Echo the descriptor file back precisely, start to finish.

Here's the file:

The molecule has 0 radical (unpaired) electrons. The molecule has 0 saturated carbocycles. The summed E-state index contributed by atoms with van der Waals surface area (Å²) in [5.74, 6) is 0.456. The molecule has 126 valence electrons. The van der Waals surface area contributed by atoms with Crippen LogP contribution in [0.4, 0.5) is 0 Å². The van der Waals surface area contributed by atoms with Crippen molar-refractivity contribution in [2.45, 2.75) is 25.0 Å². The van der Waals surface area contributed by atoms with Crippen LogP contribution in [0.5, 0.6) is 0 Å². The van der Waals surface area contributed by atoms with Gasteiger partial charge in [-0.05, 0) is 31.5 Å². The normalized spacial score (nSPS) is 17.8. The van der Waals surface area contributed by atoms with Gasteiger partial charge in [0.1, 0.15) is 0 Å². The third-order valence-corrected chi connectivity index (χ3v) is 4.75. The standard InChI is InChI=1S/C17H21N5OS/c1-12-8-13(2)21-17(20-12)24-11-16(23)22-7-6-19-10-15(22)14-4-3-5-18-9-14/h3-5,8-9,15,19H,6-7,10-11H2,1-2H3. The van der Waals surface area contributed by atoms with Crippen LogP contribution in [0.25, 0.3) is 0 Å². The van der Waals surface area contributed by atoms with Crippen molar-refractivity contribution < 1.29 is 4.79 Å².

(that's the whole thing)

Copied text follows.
The molecule has 0 radical (unpaired) electrons. The molecule has 0 saturated carbocycles. The summed E-state index contributed by atoms with van der Waals surface area (Å²) in [5.74, 6) is 0.456. The molecule has 126 valence electrons. The van der Waals surface area contributed by atoms with Crippen LogP contribution in [0.4, 0.5) is 0 Å². The van der Waals surface area contributed by atoms with Crippen molar-refractivity contribution in [2.45, 2.75) is 25.0 Å². The van der Waals surface area contributed by atoms with Crippen LogP contribution in [0.5, 0.6) is 0 Å². The van der Waals surface area contributed by atoms with Gasteiger partial charge in [-0.05, 0) is 31.5 Å². The normalized spacial score (nSPS) is 17.8. The van der Waals surface area contributed by atoms with Gasteiger partial charge in [0.1, 0.15) is 0 Å². The third-order valence-corrected chi connectivity index (χ3v) is 4.75. The standard InChI is InChI=1S/C17H21N5OS/c1-12-8-13(2)21-17(20-12)24-11-16(23)22-7-6-19-10-15(22)14-4-3-5-18-9-14/h3-5,8-9,15,19H,6-7,10-11H2,1-2H3. The van der Waals surface area contributed by atoms with Crippen LogP contribution in [0.25, 0.3) is 0 Å². The van der Waals surface area contributed by atoms with Crippen molar-refractivity contribution < 1.29 is 4.79 Å².